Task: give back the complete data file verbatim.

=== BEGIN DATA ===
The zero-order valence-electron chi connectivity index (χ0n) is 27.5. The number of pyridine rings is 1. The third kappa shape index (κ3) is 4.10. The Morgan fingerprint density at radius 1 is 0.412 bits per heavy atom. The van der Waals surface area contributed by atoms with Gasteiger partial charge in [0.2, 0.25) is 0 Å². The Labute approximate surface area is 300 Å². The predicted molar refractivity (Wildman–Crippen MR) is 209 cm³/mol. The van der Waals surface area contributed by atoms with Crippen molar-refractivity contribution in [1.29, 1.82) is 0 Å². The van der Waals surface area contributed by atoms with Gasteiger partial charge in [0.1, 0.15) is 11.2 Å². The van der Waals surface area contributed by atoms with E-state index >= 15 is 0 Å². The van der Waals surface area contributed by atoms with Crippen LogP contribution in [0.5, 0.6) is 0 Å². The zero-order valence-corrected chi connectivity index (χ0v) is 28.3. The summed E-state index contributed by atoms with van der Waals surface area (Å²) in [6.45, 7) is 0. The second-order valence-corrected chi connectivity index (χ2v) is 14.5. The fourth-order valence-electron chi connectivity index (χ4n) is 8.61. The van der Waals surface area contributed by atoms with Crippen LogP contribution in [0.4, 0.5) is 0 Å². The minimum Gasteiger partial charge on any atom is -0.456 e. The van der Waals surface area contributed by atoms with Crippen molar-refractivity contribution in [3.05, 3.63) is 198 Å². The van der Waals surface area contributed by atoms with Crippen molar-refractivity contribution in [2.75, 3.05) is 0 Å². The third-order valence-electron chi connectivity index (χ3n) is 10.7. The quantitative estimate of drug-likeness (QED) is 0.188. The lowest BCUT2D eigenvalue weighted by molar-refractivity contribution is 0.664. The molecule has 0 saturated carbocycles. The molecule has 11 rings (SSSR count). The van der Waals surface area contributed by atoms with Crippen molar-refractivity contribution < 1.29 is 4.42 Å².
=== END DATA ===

The zero-order valence-electron chi connectivity index (χ0n) is 27.5. The number of pyridine rings is 1. The third kappa shape index (κ3) is 4.10. The Morgan fingerprint density at radius 1 is 0.412 bits per heavy atom. The van der Waals surface area contributed by atoms with Gasteiger partial charge in [0.2, 0.25) is 0 Å². The Labute approximate surface area is 300 Å². The predicted molar refractivity (Wildman–Crippen MR) is 209 cm³/mol. The van der Waals surface area contributed by atoms with Crippen molar-refractivity contribution in [1.29, 1.82) is 0 Å². The van der Waals surface area contributed by atoms with Gasteiger partial charge in [0.1, 0.15) is 11.2 Å². The van der Waals surface area contributed by atoms with E-state index >= 15 is 0 Å². The van der Waals surface area contributed by atoms with Crippen LogP contribution in [0.5, 0.6) is 0 Å². The zero-order valence-corrected chi connectivity index (χ0v) is 28.3. The summed E-state index contributed by atoms with van der Waals surface area (Å²) in [6.45, 7) is 0. The second-order valence-corrected chi connectivity index (χ2v) is 14.5. The fourth-order valence-electron chi connectivity index (χ4n) is 8.61. The van der Waals surface area contributed by atoms with Crippen LogP contribution in [0.4, 0.5) is 0 Å². The minimum Gasteiger partial charge on any atom is -0.456 e. The van der Waals surface area contributed by atoms with Crippen molar-refractivity contribution in [3.05, 3.63) is 198 Å². The van der Waals surface area contributed by atoms with Crippen molar-refractivity contribution in [2.75, 3.05) is 0 Å². The third-order valence-electron chi connectivity index (χ3n) is 10.7. The quantitative estimate of drug-likeness (QED) is 0.188. The lowest BCUT2D eigenvalue weighted by molar-refractivity contribution is 0.664. The molecule has 0 saturated carbocycles. The molecule has 11 rings (SSSR count). The van der Waals surface area contributed by atoms with Crippen molar-refractivity contribution < 1.29 is 4.42 Å².